Mass class appeal

    "We pretty much find that everybody is looking for a bargain, and the demographics across the board hold up to that," says Margles. "Everybody wants to come in and save money, so we appeal to the upper and lower classes." Indeed, the most profitable outlet of 99 Cent Only Stores, a West Coast chain based in City of Commerce, Calif., is just outside of Beverly Hills on Wilshire Boulevard. Famous for its visually distinctive "ribbon" merchandising, in which single brands are stocked top to bottom on shelves, 99 Cent Only Stores is also known for its grand openings, where shoppers will line up days in advance for the opportunity to buy a 19-inch color TV for 99 cents.

    That ability to find a bargain is one of they key reasons the five major dollar store chains—Dollar General, Family Dollar, Dollar Tree, Fred's, and 99 Cent Only Stores—are on a growth tear, opening a total of well over 1,000 stores a year. Still, they've become a bona fide retail segment, complete with their own trade association and FMI-style show. In a lackluster economy, they're today's hottest retailing segment and Wall Street's latest darling. For example, Family Dollar has had 25 consecutive quarters of record earnings. Most of the industry growth is coming in its existing Southern and Midwestern markets. The major chains are only starting to blanket the Northeast, and with the exception of 99 Cent Only Stores, they haven't even touched California.

    "They now know they can take their hymnal and people can sing out of it almost anywhere in the country," says Peddicord.

    "I see a ton of growth for the industry," says Rick Nelson, a securities analyst at Stephens, Inc. in Chicago. "It is still under-stored, and they provide many advantages for the shopper."

    "We are very bullish on the dollar store sector," says Michael Baker, senior hard line analyst in the Boston office of Deutsche Banc Securities. "They are evolving their mix and focusing more and more on the core, everyday hard line consumables, or basic needs."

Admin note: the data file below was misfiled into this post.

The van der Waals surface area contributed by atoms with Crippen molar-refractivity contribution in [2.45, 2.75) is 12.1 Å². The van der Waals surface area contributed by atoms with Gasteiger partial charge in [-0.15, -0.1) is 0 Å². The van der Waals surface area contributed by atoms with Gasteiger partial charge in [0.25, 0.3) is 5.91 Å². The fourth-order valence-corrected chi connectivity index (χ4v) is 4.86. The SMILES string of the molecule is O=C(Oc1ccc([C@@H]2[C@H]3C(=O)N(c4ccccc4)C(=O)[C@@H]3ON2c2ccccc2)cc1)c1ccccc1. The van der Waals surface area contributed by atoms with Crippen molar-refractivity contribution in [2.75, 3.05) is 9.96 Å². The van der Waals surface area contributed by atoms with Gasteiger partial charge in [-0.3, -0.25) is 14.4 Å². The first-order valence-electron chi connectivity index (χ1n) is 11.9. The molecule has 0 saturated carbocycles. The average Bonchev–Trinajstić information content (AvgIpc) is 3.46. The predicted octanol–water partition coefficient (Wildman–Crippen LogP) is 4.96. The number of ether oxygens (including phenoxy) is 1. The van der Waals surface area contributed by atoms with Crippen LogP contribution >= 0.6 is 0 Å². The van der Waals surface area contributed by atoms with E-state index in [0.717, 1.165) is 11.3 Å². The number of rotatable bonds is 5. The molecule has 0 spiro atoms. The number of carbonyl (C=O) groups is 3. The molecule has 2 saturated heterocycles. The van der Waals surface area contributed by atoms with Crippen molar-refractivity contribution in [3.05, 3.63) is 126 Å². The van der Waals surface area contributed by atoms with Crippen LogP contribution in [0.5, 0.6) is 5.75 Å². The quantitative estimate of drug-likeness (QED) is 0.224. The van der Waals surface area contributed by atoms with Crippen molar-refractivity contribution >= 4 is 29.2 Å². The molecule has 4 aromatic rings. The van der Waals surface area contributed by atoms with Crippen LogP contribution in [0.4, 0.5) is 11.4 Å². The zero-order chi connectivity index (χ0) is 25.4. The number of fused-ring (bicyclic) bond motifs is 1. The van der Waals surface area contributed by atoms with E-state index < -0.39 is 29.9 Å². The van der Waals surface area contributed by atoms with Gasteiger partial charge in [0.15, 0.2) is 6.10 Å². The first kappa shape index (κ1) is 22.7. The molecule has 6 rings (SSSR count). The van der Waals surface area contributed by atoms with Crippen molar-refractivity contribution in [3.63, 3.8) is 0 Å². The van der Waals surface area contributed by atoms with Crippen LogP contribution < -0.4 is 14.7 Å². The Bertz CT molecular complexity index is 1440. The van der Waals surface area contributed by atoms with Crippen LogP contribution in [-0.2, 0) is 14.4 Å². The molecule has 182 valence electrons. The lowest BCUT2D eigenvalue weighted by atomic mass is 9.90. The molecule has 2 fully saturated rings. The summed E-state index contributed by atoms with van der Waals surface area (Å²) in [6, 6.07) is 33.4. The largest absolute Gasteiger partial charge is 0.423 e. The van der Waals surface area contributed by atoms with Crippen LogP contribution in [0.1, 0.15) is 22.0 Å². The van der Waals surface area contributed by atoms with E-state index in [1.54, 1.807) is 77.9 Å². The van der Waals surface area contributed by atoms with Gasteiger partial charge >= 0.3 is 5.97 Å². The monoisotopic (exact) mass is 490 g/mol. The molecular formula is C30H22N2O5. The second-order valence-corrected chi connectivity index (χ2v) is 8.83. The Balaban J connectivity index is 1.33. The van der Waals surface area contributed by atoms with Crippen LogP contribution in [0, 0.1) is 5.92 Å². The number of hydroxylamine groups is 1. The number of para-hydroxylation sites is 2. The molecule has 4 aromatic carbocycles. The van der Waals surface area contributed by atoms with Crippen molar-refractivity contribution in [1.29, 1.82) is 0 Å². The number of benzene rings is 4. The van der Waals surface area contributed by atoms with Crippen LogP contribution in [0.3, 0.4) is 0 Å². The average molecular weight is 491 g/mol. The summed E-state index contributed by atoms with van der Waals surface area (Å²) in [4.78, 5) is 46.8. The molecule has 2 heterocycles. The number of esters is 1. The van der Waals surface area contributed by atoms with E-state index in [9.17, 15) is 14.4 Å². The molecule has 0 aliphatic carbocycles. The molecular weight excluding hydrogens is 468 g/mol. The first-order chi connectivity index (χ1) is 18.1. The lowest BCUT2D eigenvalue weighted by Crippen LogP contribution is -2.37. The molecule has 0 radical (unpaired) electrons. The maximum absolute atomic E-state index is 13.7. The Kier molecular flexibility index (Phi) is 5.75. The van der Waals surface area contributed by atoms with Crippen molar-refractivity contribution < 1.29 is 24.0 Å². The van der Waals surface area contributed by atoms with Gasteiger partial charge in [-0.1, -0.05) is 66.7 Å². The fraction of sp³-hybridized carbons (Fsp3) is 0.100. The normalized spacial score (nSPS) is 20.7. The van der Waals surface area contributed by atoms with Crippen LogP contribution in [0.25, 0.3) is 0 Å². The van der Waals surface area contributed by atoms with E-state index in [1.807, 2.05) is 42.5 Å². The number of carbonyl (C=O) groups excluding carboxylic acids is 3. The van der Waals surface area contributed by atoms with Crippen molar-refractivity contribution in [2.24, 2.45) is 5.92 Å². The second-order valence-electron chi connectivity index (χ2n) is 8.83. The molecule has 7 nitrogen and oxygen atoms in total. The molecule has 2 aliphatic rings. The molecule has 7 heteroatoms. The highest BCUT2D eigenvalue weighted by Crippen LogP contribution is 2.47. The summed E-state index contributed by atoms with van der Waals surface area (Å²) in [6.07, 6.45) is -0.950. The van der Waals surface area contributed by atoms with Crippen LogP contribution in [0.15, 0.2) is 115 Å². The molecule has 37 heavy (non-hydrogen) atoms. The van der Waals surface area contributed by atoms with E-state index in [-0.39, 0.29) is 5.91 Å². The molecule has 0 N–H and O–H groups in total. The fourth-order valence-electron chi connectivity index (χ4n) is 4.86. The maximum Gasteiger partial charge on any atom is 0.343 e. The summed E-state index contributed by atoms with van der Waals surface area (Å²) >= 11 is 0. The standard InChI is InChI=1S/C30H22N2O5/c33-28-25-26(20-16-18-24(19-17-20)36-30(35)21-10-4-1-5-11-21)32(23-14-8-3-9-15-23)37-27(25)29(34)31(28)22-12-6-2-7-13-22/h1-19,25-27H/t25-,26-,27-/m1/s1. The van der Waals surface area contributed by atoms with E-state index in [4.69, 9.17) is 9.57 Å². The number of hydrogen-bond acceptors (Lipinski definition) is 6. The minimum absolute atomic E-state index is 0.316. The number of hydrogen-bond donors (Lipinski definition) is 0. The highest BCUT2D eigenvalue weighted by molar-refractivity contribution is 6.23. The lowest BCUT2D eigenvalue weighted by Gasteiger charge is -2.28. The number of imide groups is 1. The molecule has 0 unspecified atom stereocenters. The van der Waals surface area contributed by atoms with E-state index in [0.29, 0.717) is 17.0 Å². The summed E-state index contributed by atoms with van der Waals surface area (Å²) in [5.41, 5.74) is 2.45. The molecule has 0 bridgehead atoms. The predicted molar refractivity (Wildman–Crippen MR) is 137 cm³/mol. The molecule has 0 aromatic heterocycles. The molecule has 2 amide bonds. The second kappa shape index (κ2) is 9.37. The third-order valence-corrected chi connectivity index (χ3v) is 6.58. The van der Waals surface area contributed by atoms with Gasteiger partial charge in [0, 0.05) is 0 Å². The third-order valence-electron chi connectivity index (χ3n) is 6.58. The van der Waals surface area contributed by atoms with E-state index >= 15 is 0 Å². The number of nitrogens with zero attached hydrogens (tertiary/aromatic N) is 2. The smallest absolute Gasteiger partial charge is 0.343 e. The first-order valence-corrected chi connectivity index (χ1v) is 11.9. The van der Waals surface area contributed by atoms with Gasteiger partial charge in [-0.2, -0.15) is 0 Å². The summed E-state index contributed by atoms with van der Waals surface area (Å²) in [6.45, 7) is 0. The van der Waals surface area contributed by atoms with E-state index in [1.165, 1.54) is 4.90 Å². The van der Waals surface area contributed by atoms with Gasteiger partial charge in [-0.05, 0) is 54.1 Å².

Dollar stores are also more profitable. "Grocers net two or three percent, but typically at a dollar store the net is 15 to 20 percent," says Dollar Dan. "Quite a few grocery operators who have sold their stores or have gotten swallowed up by the bigger chains, but who want to stay in retail, find opening a dollar store is a good opportunity for them."

    Shopping center saviors

    Often those opportunities are in struggling shopping centers that otherwise might be vacant. "These guys can take recycled real estate, or operate very efficiently in the outer parcels of the shopping center," says Burt Flickinger III, managing director of Reach Marketing, a consulting firm based in Wilton, Conn. "They can go to shopping center owners who might not make it otherwise and get rent for $2 or $3 a square foot. They'll say, 'Give us the low rent and we'll save your shopping center for you.'"

    "We like to open stores near a Wal-Mart or Wal-Mart Supercenter because of the amount of traffic it brings to the area," says John Reier, president of Fred's, Inc., in Memphis, Tenn. He notes that his new store in Beaver Dam, Ky. is right across the street from one. "We try to take advantage of these strip centers where a supermarket went out of business," he says. Fred's stores range in size from 16,000 to 18,000 square feet. The chain recently snapped up a bunch of bankrupt Helig-Myers furniture stores. "In many small towns when somebody like a Helig-Myers closes down, nobody is going to come in who will use 18,000 square feet," Reier says.